Gary Rasnake, Jeff Sykes

Retired Army Sgt. First Class Gary Rasnake, left, and Jeff Sykes, captain of the Sykesville, hold a 37-inch rockfish Rasnake reeled in Sunday at the Rock on Warriors fishing event, hosted by the Annapolis chapter of the Maryland Saltwater Sportfishermen's Association. (Matt Schnabel / Photo for The Baltimore Sun / April 27, 2014)

Gary Rasnake leaned against the starboard side of the boat, arms crossed, hoping for a bite.

The retired Army sergeant first class had been waiting about four hours on the Chesapeake Bay waters, much of it in the same position, for the telltale jerk of a fishing rod.

Rasnake, whose nearly 25-year infantry career was cut short in 2009 after suffering a back injury in Afghanistan, was one of 58 retired and active-duty military members who joined the Annapolis chapter of the Maryland Saltwater Sportfishing Association on Sunday for its annual Rock on Warriors: Operation Rockfish event.

Dozens of former and current military personnel and family members boarded 20 boats captained by MSSA members and departed the Annapolis Yacht Basin for six hours of trolling for rockfish on the bay.

Rasnake joined Jeff Sykes, captain of the Sykesville, and Jim Catterton, who also volunteered for the event, aboard Sykes' 27-foot Chesapeake model, setting off at about 8:30 a.m. on a crisp, clear morning.

Shortly after the Sykesville left the yacht basin, Rasnake watched as Sykes and Catterton unraveled lures and set out planer boards and 13 fishing lines.

"That's what I do, just soak it all in," said Rasnake, of Deale. "It's amazing what they go through to get it all ready."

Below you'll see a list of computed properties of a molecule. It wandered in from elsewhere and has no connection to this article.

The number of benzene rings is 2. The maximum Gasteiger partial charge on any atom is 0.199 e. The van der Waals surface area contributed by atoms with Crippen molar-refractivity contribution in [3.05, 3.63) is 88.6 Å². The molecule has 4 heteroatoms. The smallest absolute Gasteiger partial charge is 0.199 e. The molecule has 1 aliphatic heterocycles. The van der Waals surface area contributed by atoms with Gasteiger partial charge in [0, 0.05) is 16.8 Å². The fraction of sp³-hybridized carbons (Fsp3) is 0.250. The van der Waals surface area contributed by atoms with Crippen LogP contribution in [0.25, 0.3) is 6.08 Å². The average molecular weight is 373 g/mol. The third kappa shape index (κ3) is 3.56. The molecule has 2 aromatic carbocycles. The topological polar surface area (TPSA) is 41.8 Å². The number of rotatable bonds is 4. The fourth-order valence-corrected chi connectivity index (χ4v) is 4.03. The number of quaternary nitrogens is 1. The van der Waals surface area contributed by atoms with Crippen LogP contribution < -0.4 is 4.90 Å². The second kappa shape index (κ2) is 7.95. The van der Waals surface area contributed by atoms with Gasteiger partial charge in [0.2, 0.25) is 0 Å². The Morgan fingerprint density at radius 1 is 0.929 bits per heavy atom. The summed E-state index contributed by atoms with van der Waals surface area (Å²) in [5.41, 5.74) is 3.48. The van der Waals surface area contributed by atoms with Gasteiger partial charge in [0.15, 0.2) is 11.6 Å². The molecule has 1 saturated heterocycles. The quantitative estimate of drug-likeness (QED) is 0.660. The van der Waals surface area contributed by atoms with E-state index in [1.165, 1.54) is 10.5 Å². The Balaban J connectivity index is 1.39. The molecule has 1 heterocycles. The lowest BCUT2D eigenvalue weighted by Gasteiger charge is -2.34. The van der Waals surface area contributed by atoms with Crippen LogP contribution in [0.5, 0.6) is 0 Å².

Rasnake hasn't gotten out on the water as much as he would've liked since moving to the area, he said. These days, he works as an occupational safety and health manager at the Naval Sea Systems Command at the Washington Navy Yard, where he's been for about 41/2 years.

Though Rasnake said he wishes he had been able to remain on active duty longer — "I was going for 30" years, he said — he conceded he's luckier than many of those with whom he served.

"I'm walking; a lot of my buddies aren't walking," he said. "They're missing limbs."

As the Sykesville motored through the waters, Catterton and Sykes swapped stories about bay fishermen and talked shop while Rasnake listened, occasionally chiming in.

"It's just a whole bunch to learn about this type of fishing," he said.

Though the event's captains reported favorable marks, the first fish wasn't caught until nearly 11 a.m., about 21/2 hours in.

"In my opinion, the rockfish are only here to spawn," Sykes said. "If there's nothing to eat, they're leaving."

But the early lack of success didn't worry the captain, who said he was convinced the rockfish would start biting.

"The smallest boat in the warrior fleet has to come back with the biggest fish," Sykes said.

As noon crept past, however, with bites yet to come on any of Sykes' lines and few catches relayed over his radio, the trio settled in for the long haul.

"C'mon, Lady Bay," Sykes said.

Growing pains

The MSSA's Annapolis chapter hosted its first Rock on Warriors event in 2010, after George Brown, a club member who served in the Army during the 1980s, urged the chapter to consider sponsoring a Wounded Warriors Project event, fishing trip chairman Ron Schaefer said.